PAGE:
There are several guidelines I would like to share with you to understand the steps of how to increase gut health. They are all important, however, as I recommend to my clients and family members because we are all different and have busy lives, is to take it one step at a time and not overwhelm yourself.
Guideline One: Avoid industrial seed oils (aka vegetable oils).
Examples of seed oils: safflower, canola, corn, sunflower, soy, grapeseed, cottonseed, and rice bran. Most seed oils are highly processed and can be damaged due to the manufacturing process.
Seed oils are primarily polyunsaturated fatty acids (PUFAs) and the human body only needs small amounts of PUFAs. Safflower can be high in PUFAs or high in monounsaturated fatty acids depending on the type of safflower being processed.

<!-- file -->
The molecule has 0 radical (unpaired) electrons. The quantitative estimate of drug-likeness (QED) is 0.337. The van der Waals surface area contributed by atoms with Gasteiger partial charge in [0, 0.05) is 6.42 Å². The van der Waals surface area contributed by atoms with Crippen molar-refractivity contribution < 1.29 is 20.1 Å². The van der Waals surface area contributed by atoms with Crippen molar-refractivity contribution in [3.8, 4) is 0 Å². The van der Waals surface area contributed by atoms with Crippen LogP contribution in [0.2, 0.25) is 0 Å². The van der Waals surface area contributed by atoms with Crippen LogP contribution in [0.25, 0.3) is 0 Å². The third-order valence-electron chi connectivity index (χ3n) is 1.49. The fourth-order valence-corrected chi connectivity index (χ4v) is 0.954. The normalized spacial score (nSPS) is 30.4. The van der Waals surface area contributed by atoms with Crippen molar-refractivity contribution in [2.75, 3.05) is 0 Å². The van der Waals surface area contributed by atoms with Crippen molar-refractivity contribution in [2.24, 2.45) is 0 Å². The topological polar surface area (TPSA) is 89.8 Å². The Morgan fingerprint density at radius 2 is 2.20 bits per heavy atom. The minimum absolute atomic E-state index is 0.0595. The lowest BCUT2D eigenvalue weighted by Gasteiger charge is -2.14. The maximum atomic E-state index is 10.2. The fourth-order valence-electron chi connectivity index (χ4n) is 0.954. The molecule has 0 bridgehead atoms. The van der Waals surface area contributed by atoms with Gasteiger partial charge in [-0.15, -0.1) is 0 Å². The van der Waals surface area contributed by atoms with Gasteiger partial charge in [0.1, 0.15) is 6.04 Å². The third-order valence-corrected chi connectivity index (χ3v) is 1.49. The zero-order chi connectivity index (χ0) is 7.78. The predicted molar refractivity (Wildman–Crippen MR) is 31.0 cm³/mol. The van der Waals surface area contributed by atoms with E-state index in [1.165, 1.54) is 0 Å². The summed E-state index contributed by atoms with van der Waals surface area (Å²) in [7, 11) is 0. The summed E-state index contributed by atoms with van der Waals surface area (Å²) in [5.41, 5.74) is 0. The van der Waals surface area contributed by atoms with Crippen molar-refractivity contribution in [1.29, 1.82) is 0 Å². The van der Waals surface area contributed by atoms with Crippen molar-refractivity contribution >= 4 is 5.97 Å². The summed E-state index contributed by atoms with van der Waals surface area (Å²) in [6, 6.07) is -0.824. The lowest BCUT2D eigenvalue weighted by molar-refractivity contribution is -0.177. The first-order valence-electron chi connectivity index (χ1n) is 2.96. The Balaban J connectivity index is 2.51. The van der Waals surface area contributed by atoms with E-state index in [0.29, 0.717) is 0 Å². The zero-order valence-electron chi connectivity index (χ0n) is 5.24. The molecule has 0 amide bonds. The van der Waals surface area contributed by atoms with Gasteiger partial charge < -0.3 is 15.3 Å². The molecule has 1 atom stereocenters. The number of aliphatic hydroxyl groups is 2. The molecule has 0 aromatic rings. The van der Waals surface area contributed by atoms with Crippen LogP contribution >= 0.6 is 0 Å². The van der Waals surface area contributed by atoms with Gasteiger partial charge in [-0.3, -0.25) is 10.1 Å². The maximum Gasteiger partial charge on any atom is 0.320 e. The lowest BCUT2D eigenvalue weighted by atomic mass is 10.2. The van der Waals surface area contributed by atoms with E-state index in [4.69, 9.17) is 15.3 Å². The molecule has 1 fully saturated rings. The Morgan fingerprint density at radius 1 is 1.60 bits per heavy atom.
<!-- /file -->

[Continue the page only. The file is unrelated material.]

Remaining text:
Many people use polyunsaturated fats to cook with. These fats are fragile when they are exposed to high temperatures, thus becoming toxic and inflammatory to the body.
Sesame, olive, and avocado oils are mostly monounsaturated and are best-used cold (ex., salad dressings). You can use them for medium-heat cooking, but again they are best used cold since the antioxidants are heat sensitive and won’t be as beneficial to the body after being heated. Make sure you get high-quality oils with minimal processing. Coconut and palm oils are good sources for both consuming cold and cooking on mild heat.
What oils should you use for cooking? The answer is Animal fats. Examples:
Guideline Two: Unrefined Natural Salt
The regular table salt is okay but natural salt is far better. Natural salt is an important step for your overall health and choosing it over refined salt is a good way to improve your gut health. We naturally like or crave to have some salt in our foods which is a signal the body is telling us to include it in our diet. Unrefined natural salt has color to it and it can pink (ex. Himalayan salt), grey (ex. Celtic salt), or beige due to the trace minerals in it.